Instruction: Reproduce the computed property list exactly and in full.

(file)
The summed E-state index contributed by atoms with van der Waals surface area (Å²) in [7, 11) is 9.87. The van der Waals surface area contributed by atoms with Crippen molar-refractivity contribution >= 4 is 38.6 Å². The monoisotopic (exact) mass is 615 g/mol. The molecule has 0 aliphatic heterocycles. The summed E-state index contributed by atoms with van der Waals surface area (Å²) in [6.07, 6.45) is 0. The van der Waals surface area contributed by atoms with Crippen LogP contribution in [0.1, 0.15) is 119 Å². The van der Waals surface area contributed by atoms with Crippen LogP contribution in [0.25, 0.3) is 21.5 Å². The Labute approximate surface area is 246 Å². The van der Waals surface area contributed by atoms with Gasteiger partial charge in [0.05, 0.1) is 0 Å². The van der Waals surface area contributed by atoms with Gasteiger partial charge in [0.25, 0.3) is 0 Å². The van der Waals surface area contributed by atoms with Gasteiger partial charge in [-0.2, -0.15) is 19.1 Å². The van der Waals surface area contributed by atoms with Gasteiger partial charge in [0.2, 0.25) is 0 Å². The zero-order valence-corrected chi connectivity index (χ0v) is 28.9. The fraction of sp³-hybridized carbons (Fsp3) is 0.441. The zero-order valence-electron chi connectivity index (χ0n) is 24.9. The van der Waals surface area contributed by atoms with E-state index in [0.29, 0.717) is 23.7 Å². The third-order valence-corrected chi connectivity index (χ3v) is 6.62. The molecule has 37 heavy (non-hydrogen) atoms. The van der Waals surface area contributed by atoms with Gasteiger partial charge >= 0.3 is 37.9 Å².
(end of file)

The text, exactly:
The summed E-state index contributed by atoms with van der Waals surface area (Å²) in [7, 11) is 9.87. The van der Waals surface area contributed by atoms with Crippen molar-refractivity contribution >= 4 is 38.6 Å². The monoisotopic (exact) mass is 615 g/mol. The molecule has 0 aliphatic heterocycles. The summed E-state index contributed by atoms with van der Waals surface area (Å²) in [6.07, 6.45) is 0. The van der Waals surface area contributed by atoms with Crippen LogP contribution in [0.1, 0.15) is 119 Å². The van der Waals surface area contributed by atoms with Crippen LogP contribution in [0.25, 0.3) is 21.5 Å². The Labute approximate surface area is 246 Å². The van der Waals surface area contributed by atoms with Gasteiger partial charge in [0.05, 0.1) is 0 Å². The van der Waals surface area contributed by atoms with Gasteiger partial charge in [0.25, 0.3) is 0 Å². The van der Waals surface area contributed by atoms with Gasteiger partial charge in [-0.2, -0.15) is 19.1 Å². The van der Waals surface area contributed by atoms with Gasteiger partial charge in [0.2, 0.25) is 0 Å². The zero-order valence-corrected chi connectivity index (χ0v) is 28.9. The fraction of sp³-hybridized carbons (Fsp3) is 0.441. The zero-order valence-electron chi connectivity index (χ0n) is 24.9. The van der Waals surface area contributed by atoms with E-state index in [0.29, 0.717) is 23.7 Å². The third-order valence-corrected chi connectivity index (χ3v) is 6.62. The molecule has 37 heavy (non-hydrogen) atoms. The van der Waals surface area contributed by atoms with Gasteiger partial charge >= 0.3 is 37.9 Å².